PHMSA Assesses Big Safety Penalty Against El Paso

January 2010 Vol. 65 No. 1

Two weeks after the new administrator of the federal pipeline safety agency formally took over the agency, the Pipeline and Hazardous Materials Safety Administration (PHMSA) announced Colorado Interstate Gas (CIG) Company was paying the biggest fine the agency has ever levied under its own authority. What PHMSA did not say in the press release it issued on Dec. 1, 2009, was that the El Paso subsidiary had been fined $3.3 million in the original proposed civil penalty in March 2008, but that had been negotiated down over the past 18 months.

Although El Paso and its subsidiaries cooperated fully with PHMSA, company spokesman Richard Wheatley says, "We do not believe the penalty reflects the complex facts of this incident and believe it fails to take into account the serious errors of the constructing pipeline company and its contractors, which led, we believe, to the tragic results. We have taken a number of proactive actions since the 2006 incident, including thoroughly reviewing our policies and procedures.”

PHMSA argued, among other things, that CIG passed inaccurate line marking information to a construction company working on Kinder Morgan's Rockies Express Pipeline. REX was building a new pipeline adjacent to an existing line operated by Wyoming Interstate Co.(WIC), a CIG subsidiary. WIC gave the construction company REX alignment sheets marked with a disclaimer as to their accuracy. Those sheets did not show a bend in the WIC pipeline. As a result, a bulldozer operator hit the WIC pipeline and was killed in 2006. Federal regulations require pipeline operators to establish and follow procedures for properly locating and marking their underground systems before excavation work is commenced to prevent accidental contact and safety risks. CIG argued that it told the construction company that accurate maps were available 10 miles away at its Cheyenne facility. But PHMSA responded that the accurate maps had to be available at the job site.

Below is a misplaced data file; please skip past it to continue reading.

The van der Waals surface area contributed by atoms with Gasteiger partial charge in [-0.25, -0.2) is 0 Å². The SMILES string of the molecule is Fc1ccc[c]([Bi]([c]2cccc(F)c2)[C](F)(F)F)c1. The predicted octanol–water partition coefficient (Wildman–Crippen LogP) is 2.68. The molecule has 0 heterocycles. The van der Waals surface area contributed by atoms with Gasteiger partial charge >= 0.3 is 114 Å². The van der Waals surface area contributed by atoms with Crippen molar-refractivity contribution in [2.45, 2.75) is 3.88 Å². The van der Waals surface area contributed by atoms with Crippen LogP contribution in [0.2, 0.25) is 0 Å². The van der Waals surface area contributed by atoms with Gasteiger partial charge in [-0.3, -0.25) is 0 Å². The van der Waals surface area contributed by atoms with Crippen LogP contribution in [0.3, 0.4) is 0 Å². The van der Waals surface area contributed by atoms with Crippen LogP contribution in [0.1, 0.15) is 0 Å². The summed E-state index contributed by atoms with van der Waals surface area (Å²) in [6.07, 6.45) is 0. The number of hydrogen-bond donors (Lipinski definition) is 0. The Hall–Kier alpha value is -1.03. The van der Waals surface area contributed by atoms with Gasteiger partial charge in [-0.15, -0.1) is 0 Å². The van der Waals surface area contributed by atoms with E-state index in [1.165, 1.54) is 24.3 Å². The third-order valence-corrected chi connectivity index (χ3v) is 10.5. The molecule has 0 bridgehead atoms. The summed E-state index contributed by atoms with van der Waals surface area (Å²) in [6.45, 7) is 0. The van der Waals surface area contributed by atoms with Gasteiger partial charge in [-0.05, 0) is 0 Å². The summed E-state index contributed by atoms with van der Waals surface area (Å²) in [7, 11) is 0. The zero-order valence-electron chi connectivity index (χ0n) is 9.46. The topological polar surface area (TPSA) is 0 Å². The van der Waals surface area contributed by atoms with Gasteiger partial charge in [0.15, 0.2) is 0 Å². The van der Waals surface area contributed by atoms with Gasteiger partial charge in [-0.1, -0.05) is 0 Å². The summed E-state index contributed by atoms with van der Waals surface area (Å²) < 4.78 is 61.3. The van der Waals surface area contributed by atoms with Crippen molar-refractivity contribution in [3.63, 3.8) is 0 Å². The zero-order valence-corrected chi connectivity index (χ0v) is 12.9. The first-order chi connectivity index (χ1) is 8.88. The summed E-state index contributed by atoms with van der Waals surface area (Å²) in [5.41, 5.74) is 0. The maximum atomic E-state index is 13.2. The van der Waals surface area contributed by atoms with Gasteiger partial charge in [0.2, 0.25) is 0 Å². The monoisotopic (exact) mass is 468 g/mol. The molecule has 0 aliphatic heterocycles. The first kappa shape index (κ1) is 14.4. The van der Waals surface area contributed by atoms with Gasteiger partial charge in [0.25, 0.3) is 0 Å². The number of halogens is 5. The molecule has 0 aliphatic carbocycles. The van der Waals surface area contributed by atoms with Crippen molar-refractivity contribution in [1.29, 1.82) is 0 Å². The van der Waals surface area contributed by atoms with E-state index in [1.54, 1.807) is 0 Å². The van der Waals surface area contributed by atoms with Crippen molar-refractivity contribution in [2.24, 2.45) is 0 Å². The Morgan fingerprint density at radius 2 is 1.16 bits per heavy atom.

"Pipeline and other underground facility damage is almost entirely preventable," says Cynthia L. Quarterman, PHMSA Administrator. "Pipeline operators must be the first line of defense in protecting the public from incidents related to their systems."